The term Application Programming Interface or API is used in various ways. Two common meanings of API that arise in this course:
- A collection of public methods and properties of some specific collection of classes/objects
e.g. the standard library that comes with Java is an API, as documented here:
Java® Platform, Standard Edition & Java Development Kit Version 17 API Specification
the classes/objects/methods that are part of Spring Boot, as documented here:
- A publically available web service that can be used to exchange messages that retrieve or update information in another application.
- Sometimes such services are called RESTful APIs, though this term has a very specific meaning that doesn’t really apply to all such APIs.
- Examples: NOAA API, GitHub API, UCSB APIs
- The endpoints exposed in the backend of a web application that the front end communicates with (this is a special case of meaning 2 above.). These APIs can be documented and tested using Swagger.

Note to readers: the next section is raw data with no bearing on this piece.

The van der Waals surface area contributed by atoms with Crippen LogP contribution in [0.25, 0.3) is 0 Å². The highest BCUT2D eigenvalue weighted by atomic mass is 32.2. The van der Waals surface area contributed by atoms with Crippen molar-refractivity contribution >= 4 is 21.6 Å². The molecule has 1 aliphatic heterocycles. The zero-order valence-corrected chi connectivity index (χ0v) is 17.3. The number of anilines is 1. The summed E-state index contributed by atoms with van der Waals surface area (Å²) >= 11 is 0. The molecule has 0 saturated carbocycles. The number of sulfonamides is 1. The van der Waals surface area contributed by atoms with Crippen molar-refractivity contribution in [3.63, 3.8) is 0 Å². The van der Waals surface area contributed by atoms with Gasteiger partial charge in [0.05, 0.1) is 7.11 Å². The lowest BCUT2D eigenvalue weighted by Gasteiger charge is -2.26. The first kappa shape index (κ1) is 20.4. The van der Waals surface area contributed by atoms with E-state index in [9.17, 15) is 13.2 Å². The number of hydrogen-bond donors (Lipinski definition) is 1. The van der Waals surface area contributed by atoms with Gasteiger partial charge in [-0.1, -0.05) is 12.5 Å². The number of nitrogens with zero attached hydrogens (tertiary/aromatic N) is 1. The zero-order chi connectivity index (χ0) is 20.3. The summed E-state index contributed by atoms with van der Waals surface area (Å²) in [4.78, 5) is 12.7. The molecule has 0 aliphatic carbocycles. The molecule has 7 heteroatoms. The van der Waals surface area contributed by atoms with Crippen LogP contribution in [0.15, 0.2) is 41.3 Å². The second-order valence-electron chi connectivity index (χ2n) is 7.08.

Examples in course assignments
The assignment team01 from w22 deals with creating a backend only web-application that involves all three definitions of APIs:
- Exposes an API (definition 3 above) that is specified in the assignment, and developed by the team.
- Uses various public APIs (definition 2 above) to obtain the information that the backend makes available.
- Makes uses of many features from the Java Platform, Spring Boot, and other libraries (defintion 1 above.)
Lists of APIs (definition 2)
These websites advertise lists of free/open APIs (no authentication/payment needed). These may be good bases for future assignments and/or project ideas:
Here are some other list of APIs that may be of interest (note that these are not necessarily free, and/or may require authentication)
- List of APIs for academic citations: